"You have ruined your career! You have ruined your career!" was the cry that rang in his ears all day. And he knew what the world meant by this. Young men of talent who wished to rise in the world did not burden themselves with wives at the age of twenty; they waited until their careers were safe--and meantime, if they felt the need, they satisfied their passions with the daughters of the poor. And it was for some such "eligible man" as this that the world had been preparing Corydon; it was to save her for his coming that her sheltered life had been intended. Her beauty and tenderness would appeal to him, her innocence would bring a new thrill to his jaded passions; and when he offered his hand, there would be no whisper of what his past might have been, there would be no questions asked as to any vices or diseases he might bring with him. There would be trousseaus and flowers and wedding-cake, rice and white ribbons and a honeymoon-journey; and then an apartment in the city, or perhaps even a whole house, with a butler and a carriage--who could tell? With wealth pouring into the metropolis from North and West and South, such things fell often to beautiful and innocent maidens in sheltered homes.
And here was this one, flinging herself away upon a penniless poet who could not support her, and did not even propose to try! "Does he mean to get some work?" was the question; and gently Corydon explained that they intended "to live as brother and sister." And that capped the climax--that proved stark, raving madness, if it did not prove downright knavery and fraud.
In the end, being utterly baffled and helpless with dismay, the mothers turned upon each other; for to each of them, the virtues of her own offspring being so apparent, it was clear that this hideous tragedy must have come from the machinations of the other. One day Thyrsis and his mother, walking down a road, met Corydon and her mother, upon a high hill where the winds blew wildly; and here they poured out their grief, and hurled their impeachments against the storm. To Thyrsis they assumed heroic proportions, they towered like queens of tragedy; in after-history this was known as the Meeting of the Mothers, and he likened it to the great contest in the Nibelungenlied between Brunhild and Kriemhild.
Then, on top of it all, there came another calamity. In the boarding-house with Corydon lived some elderly ladies, who had a remarkable faculty for divining the evil deeds of other people. They had divined the evil deeds of Corydon and Thyrsis, and one of them was moved to come to Corydon's mother one day, and warn her lest others should divine them too. And so there was more agony; the discovery was made that Corydon had become a social outcast to all the maids and matrons of the summer population--a girl who went to visit a poet in his lonely cabin, and stayed until unknown hours of the night. And so there came to Thyrsis a note saying that Corydon must come no more to the cabin; and later in the day came Corydon herself, to bring the tidings that a telegram had come from the city, and that she and her mother were to leave the place the next day.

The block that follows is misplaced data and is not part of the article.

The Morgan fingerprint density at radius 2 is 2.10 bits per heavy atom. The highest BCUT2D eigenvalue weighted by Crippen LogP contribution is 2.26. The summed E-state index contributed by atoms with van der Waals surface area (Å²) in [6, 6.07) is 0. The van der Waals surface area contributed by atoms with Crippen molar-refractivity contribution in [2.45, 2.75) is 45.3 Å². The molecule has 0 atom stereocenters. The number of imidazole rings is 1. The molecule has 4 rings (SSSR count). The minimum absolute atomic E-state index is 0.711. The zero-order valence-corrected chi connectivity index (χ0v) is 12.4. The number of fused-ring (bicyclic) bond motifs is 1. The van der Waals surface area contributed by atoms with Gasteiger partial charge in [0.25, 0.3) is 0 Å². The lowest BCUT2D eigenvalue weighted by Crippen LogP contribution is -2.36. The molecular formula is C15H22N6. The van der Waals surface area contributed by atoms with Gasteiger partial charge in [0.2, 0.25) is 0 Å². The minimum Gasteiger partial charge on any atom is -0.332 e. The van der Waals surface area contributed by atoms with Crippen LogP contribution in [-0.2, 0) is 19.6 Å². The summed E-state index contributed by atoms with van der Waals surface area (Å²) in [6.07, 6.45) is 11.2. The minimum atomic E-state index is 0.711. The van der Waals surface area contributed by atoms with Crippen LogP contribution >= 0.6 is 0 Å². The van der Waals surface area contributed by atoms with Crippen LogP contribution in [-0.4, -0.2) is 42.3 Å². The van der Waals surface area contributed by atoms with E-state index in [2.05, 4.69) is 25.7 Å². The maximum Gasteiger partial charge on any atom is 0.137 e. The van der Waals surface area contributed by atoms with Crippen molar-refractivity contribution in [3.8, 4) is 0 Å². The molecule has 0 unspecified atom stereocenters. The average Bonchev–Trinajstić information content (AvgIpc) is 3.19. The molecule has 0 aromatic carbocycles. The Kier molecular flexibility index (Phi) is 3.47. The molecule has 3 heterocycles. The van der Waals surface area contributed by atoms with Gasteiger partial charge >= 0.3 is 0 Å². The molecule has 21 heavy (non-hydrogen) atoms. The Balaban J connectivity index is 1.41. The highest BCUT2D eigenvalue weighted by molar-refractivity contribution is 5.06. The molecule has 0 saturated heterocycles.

Thyrsis was aflame with anger, and was for going to the nearest parson and having the matter settled there and then. But Corydon dissuaded him from this.
"I've been thinking it over," she said, "and it's best that I should go. You must finish the book--everything depends upon that, and you know that if I came here now you couldn't do it. But if I go away, there'll be nothing to disturb you. I can study meantime; and when we meet in the city in the fall, everything will be clear before us."
She came and put herself in his arms. "You know, dear heart," she said, "it won't be easy for me to go. But I'm sure it's for the best!"
And Thyrsis saw that she was right, and so they settled it. She spent that day with him--their last day; and floods of tenderness welled up in their hearts, and the tears ran down their cheeks. It was only now that she was going that Thyrsis realized how precious she had become to him, and what a miracle of gentleness and trust she was.
They agreed that here, and not in the village, was the place for their parting. So they poured out their love and devotion, and made their pledges for the future; and towards sundown he kissed her good-bye, and put her in the boat, and stood watching until it was a mere speck down the lake. Then he went back to the house, with a great cavern of loneliness in his soul.
And in spite of all resolves, he was up with the dawn next day, and walking to the village--he must see her once again! He went to the depot with her, and upon the platform they said another farewell; thereby putting a seal upon Corydon's damnation in the eyes of the maids and matrons of the summer population.